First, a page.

Initially, the Roman Numerals system consisted of expressing the number in terms of the most appropriate symbol that could be used.
To start, for the numbers 1-4, we would use the 'I' symbol in multiples to represent the number:
When the numbers got to 5, we would use 'V' as this symbol was the most efficient way to represent the number.
For the single integers greater than 5, a new rule came into effect: when 'smaller' symbols are appended one or more times behind the 'larger' symbol, it is considered to be added to the value representing the larger symbol.
So, the initial sequence of Roman Numerals for the integers 1 - 9 were as follows:
However, as you may have noticed the numbers for 4 and 9 don't look right. But the original formation of the numerals was this (even some clock faces still display IIII for 4). But this created problems as people kept confusing III with IIII and VIII with VIIII an additional rule was developed.
For numbers such as 4 and 9, the smaller symbol (I) is prepended with the larger symbol (V or 5 for the number 4, and X representing 10 for the number 9). When the smaller symbol appears before the larger symbol, it is considered to be subtracted from the larger symbol.
So, 'IV' is evaluated as: V - I = 5 - 1 = 4 and 'IX' is evaluated as: X - I = 10 - 1 = 9
Hence, the list of Roman Numerals for 1 - 9 are as amended to:
Because Roman system is follow a decimal notation system, the same rules apply for the next order up: units of 10. In this case, use the symbols, 'X' for 10, 'L' for fifty and 'C' for a hundred.
For the next decimal order up, use the same rules again with 'C' for 100, 'D' for 500 and 'M' for 1000
(As there are no symbols higher than 'M' (1000) the pattern stops here, and usually Roman Numerals don't consider numbers more than a few thousand)
There were certain rules that the numerals follow which should be observed:
The 'base 1' symbols ('I', 'X', 'C', 'M') can be subtracted from the next highest 'base 5' symbol ('V', 'L', 'D') or 'base 1' symbol, but only one occurrence is allowed. The symbol cannot be prepended to a symbol that is the next decimal order higher. So 'IV', 'IX' is ok' but 'IL' or 'IC' are not. 'XL', 'XC' is valid' but XD and XM are not ('CD' and 'CM' are also valid)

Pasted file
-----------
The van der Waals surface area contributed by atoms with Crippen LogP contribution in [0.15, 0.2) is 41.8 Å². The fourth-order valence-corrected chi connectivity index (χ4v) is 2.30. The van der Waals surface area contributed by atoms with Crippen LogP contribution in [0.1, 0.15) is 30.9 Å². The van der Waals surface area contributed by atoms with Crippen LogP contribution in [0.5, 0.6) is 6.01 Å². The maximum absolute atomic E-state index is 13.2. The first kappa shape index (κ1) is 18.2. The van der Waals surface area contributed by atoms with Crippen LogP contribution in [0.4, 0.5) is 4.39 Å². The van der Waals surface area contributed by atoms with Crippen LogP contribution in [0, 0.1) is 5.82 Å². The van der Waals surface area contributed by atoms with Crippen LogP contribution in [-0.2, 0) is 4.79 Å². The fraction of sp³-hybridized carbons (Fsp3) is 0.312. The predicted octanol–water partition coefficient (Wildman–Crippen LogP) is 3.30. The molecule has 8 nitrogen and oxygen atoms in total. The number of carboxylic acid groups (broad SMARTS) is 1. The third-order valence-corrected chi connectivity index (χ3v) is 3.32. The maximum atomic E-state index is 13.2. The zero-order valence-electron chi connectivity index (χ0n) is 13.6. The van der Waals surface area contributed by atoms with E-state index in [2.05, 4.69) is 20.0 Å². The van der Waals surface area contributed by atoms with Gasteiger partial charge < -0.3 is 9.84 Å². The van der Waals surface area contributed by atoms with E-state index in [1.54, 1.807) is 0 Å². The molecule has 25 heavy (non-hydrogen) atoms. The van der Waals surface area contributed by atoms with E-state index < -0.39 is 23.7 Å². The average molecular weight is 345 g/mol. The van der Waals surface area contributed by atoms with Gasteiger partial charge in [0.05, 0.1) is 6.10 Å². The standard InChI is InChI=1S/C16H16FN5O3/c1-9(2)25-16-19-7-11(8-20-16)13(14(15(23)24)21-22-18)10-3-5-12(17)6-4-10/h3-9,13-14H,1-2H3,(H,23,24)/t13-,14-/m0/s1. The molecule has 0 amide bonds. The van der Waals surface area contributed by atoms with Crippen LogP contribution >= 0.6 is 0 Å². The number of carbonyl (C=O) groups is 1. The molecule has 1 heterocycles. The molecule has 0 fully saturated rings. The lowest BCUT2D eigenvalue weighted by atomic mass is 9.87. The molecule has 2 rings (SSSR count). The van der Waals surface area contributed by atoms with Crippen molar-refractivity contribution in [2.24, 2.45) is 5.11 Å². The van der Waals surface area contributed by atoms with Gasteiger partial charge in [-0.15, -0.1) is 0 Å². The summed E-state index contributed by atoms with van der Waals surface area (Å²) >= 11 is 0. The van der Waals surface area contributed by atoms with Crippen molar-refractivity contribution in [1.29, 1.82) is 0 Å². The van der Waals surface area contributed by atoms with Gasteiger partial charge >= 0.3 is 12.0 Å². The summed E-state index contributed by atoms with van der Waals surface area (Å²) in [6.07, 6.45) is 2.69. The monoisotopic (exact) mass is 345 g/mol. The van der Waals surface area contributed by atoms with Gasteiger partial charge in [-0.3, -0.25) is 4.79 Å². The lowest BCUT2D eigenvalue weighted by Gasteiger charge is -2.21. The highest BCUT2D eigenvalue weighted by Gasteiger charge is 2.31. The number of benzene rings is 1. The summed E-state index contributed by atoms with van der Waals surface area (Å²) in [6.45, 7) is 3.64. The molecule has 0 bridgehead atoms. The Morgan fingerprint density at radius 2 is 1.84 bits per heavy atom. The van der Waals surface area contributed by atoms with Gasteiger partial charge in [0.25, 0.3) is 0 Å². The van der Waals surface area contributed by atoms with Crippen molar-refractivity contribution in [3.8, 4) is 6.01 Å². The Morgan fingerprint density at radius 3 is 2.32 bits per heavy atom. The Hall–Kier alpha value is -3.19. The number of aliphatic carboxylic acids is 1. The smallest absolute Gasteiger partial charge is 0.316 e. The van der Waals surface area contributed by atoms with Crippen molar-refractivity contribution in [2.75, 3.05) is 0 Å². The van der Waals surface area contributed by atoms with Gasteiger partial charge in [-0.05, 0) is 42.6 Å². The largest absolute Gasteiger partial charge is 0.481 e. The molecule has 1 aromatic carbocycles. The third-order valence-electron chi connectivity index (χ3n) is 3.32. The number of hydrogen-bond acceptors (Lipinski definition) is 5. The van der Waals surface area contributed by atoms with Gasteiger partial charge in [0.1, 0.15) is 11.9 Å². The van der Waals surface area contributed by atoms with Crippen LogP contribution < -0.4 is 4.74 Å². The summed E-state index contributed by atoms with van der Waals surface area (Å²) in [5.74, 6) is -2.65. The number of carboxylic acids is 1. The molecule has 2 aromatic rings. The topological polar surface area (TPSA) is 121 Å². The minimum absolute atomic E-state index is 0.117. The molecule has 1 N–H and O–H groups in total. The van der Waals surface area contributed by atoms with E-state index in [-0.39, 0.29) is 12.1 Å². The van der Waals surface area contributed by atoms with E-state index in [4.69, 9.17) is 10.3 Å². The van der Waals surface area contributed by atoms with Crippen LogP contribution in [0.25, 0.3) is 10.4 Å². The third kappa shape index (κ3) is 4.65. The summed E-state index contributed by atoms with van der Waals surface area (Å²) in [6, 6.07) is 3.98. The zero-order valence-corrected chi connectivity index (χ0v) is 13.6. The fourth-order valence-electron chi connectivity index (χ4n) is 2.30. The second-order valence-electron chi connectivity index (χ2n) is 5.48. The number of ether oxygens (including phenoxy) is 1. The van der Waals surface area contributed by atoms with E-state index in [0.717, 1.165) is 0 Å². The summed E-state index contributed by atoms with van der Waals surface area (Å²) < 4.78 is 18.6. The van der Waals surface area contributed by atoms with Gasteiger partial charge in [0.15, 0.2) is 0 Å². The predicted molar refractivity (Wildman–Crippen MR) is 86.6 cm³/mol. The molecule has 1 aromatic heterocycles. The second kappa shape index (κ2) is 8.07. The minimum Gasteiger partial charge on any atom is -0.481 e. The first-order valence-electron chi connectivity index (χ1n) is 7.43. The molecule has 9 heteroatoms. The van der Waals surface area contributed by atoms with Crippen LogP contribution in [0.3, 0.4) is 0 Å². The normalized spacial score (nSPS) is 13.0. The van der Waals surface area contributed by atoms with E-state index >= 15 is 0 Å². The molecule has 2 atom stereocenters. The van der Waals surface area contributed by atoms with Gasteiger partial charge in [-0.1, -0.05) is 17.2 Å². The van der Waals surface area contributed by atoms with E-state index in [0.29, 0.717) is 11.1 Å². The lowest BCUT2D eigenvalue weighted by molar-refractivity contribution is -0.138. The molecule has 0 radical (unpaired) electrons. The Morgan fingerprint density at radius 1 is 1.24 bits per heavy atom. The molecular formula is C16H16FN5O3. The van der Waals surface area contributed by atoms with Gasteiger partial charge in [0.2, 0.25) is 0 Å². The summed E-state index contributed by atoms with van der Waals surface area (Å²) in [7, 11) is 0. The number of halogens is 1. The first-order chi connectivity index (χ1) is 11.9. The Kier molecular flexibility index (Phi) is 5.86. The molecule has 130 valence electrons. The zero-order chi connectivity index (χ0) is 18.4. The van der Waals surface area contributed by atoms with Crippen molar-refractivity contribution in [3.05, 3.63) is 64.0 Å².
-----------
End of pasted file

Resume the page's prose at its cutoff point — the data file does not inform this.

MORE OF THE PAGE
The symbols 'I' and 'X' can be repeated at most 3 times in a row when the symbol is being appended
The 'base 5' symbols 'V', 'L' and 'D' can never be repeated
Your solution should contain one method similar to:
public string Convert(int amount)
Here, amount represents the Arabic number and the value this method returns is the string of Roman numerals.
- Take small steps. You should always be able to go to a green state (with all tests passing) quickly.
- Stick to the red, green and refactor steps.
- Try not to refactor in the red. If you write a failing test that would need a big rewrite to pass, consider removing the test, refactoring in the green, and then writing the test again.
- As you progress through the problem, you should see your algorithm start to evolve. In other words, as the tests get more specific, the code gets more generic.
- Don't be afraid to let the code get a little bit messy - sometimes that's the best way to spot the next refactoring step.
- The Transformation Priority Premise by Robert C. Martin
- Applying Transformation Priority Premise to the Roman Numerals Kata by Pedro Santos